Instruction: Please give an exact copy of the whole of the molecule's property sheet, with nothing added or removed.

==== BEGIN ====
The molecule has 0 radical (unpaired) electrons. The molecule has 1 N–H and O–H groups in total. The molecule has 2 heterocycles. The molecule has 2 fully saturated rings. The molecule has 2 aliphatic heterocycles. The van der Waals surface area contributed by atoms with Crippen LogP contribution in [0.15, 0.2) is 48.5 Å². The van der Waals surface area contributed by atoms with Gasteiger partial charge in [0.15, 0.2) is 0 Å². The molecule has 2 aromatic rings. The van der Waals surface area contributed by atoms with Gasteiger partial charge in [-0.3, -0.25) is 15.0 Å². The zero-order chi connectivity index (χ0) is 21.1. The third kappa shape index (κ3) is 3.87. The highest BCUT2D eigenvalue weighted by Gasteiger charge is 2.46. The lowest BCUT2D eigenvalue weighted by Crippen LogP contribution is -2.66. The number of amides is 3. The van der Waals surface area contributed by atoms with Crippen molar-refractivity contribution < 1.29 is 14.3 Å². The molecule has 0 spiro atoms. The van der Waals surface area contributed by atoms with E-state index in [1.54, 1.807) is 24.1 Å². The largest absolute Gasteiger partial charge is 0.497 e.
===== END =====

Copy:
The molecule has 0 radical (unpaired) electrons. The molecule has 1 N–H and O–H groups in total. The molecule has 2 heterocycles. The molecule has 2 fully saturated rings. The molecule has 2 aliphatic heterocycles. The van der Waals surface area contributed by atoms with Crippen LogP contribution in [0.15, 0.2) is 48.5 Å². The van der Waals surface area contributed by atoms with Gasteiger partial charge in [0.15, 0.2) is 0 Å². The molecule has 2 aromatic rings. The van der Waals surface area contributed by atoms with Gasteiger partial charge in [-0.3, -0.25) is 15.0 Å². The zero-order chi connectivity index (χ0) is 21.1. The third kappa shape index (κ3) is 3.87. The highest BCUT2D eigenvalue weighted by Gasteiger charge is 2.46. The lowest BCUT2D eigenvalue weighted by Crippen LogP contribution is -2.66. The number of amides is 3. The van der Waals surface area contributed by atoms with Crippen molar-refractivity contribution < 1.29 is 14.3 Å². The molecule has 0 spiro atoms. The van der Waals surface area contributed by atoms with E-state index in [1.54, 1.807) is 24.1 Å². The largest absolute Gasteiger partial charge is 0.497 e.